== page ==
Count of First cousins: 4 First, 2 First once removed.

Second cousins are where it gets complicated for me.

My dad's dad's parents were Elias and Dora Hillinger. They had six children: 
Ben, who married several times, but has no children we know of. 
Mina, who had two daughters, The elder of which had three sons, and the younger of which had a son and a daughter. The eldest of those five cousins has two children, a son and a daughter. (count 5 second, 2 second once removed)
Sam, my grandfather, already covered above, four kids, two sons two daughters, six grandkids, four great-grandkids (my sister has two as well). (count 4 first, 2 first once removed)
Helena, who had one son before her death at the age of thirty. We're uncertain what happened with him, but I don't believe he had any children, as he was sent to live in a home because he had developmental issues.
Peppi, who had three sons, each of whom had two children. (count 6 second)
Selma, who had four children. The first had two sons, the second had five children, and the third had three. The second child's third child also had one son. (count 10 second, 1 second once removed)

Sub total of cousins for this branch: 21 second cousins, 3 second cousins once removed.

My dad's mom's parents were Holger and Oline Hansen. They had three children:
Maggie, my grandmother, already covered above, same count of kids and cousins as Sam.
Marilyn, who had two daughters. The elder daughter had two sons, the younger had four children, her second child has two kids as well. (count 6 second, 2 second once removed)
Torben, who had two sons, neither of which had children.

Easy branch to calculate.
Sub total of cousins for this branch: 6 second cousins, 2 second cousins once removed.

My mom's dad's parents were Bjarne and Mary Bordewick. They had two sons:
George, my grandfather. He had four children, two sons and one daughter. My mother was the only one to give he and my grandmother grandkids. No cousins in this line as said above.
Henry, who died at the age of 19 during World War II, and therefore never had a chance to marry or have kids.

Another easy branch to calculate.
Sub total of cousins for this branch: None!

And then we come to the hardest branch...
My mom's mom's parents were Daniel and Eliza (Bessie) Jones. They had four children:
Marjorie, who had three daughters. Her eldest daughter had five children. The first had five, and now has a grand-daughter. The second had three, as did the third, and the youngest two had two each. (count 5 second, 14 second once removed, 1 second twice removed)
Her second had two children, a girl and a boy. The girl had three children, and the boy two. (count 2 second, 5 second once removed)
Her third had four children by her first husband, and two by her second. Her eldest daughter has six including her husband's eldest son, her eldest son has three, and her youngest daughter by her first marriage just adopted her husband's five to raise. (count 6 second, 14 second once removed)
Subtotal of Marjorie's descendants: 13 second cousins, 33 second once removed, 1 second twice removed.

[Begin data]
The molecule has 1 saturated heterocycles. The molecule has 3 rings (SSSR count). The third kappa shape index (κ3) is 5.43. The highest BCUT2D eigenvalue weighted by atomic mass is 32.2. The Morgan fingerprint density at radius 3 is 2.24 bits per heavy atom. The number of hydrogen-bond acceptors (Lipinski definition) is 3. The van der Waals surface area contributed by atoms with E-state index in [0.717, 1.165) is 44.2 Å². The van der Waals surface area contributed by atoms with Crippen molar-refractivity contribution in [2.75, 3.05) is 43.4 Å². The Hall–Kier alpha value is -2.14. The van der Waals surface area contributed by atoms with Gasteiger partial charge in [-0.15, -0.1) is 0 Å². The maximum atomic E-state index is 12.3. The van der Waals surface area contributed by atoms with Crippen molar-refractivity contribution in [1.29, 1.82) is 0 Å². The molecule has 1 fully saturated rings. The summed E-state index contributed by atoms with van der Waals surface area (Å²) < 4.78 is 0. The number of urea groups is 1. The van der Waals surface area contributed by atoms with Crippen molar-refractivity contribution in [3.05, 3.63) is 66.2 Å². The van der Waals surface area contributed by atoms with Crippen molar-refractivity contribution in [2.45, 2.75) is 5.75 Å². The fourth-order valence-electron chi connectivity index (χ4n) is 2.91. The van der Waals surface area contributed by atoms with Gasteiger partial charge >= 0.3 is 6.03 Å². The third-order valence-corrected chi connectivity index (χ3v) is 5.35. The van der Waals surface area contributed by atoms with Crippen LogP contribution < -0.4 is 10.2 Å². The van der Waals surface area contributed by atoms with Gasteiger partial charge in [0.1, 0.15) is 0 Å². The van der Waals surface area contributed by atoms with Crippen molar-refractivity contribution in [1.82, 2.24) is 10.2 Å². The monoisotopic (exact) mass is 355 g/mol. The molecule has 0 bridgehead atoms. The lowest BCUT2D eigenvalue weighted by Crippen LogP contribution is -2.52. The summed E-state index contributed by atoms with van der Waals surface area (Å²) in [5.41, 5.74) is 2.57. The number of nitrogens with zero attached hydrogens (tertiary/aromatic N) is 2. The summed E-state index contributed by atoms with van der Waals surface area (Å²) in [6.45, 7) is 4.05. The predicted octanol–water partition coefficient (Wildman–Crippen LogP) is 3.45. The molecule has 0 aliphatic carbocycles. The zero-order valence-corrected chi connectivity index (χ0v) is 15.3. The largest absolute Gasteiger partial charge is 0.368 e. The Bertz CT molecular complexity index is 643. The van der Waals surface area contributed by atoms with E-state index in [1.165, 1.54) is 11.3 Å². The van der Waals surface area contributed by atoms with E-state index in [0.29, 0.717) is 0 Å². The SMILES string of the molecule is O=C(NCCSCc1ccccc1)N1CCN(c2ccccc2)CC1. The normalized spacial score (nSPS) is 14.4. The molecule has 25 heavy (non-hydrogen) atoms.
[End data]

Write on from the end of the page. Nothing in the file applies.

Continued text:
Edwina, who had one son, and helped to raise her husband's two sons by his first marriage. The eldest son had two girls, the older of which has three girls. The second son had two boys. The youngest had developmental problems, and never married. (count 4 second, 3 second once removed)
Merle, my grandmother, detailed above with George.
Ivor, who had two daughters before his first wife's death, and no children after. His elder daughter had a son and a daughter. The son has three sons, and the daughter has two sons and a daughter. His younger daughter had two daughters, the elder of which now has two sons. (count 4 second, 8 second once removed)

Full total of my second cousins through Daniel and Eliza's descendents: 21 second cousins, 44 second cousins once removed, 1 second cousin twice removed.

Grand Total: 4 first cousins, 2 first cousins once removed; 48 second cousins, 49 second cousins once removed, 1 second cousin twice removed.


I'm pretty sure my tree is at least 90% up to date. I haven't  heard of any cousins having more, though I haven't asked around in the last few months, so that may have changed. Family, if you have any comments/additions, do let me know.

Matrilinial Monday – Ivare Kirstine Larsen

Photo of Kirstine & Jørgen found in a Vejle museum
Name: Ivare Kirstine Christensen
Called by Grandkids: I have a feeling my great-grandfather may have called her Bestemor. Apparently she was very fond of him. Otherwise, he and his siblings would have called her Mormor, as she was their mother's mother.
Birth: 1845 Vindbjerg, Denmark
Death: 1932 Vejle, Denmark
Spouse: Jørgen Larsen
Marriage: 1863 Vejle, Denmark
Children: Else Katrine, Kirstine, Birte Marie, Mette Margrethe, Lars Kristian, Maren Kirstine, Søren, Dagmar Augusta, Ane Marie
Parents: Kresten Christensen and Else Katrine Ivarsdatter
Siblings: I only know of one, though I know she had more: Katrine
About: Kirstine was born into a farming community, and I assume her father was a farmer, though at this moment, I know almost nothing about him, so that may not be true. At 18, she married farmer Jørgen Larsen, and the two proceeded to have nine children together, the oldest of whom was my great-great grandmother.
The one actual tale I have of her is when my great-grandfather was ill as a young boy. She lived in a house in town by that point, but they lived out in the countryside, and couldn't even afford to take him to town by cart, so his mother carried him all the way to town, and after he was discharged, he was sent to live with his grandparents until he was well enough to return home. According to his aunt Dagmar, this ended up being more than a year because Kirstine was so fond of him, and continued to insist that he stay.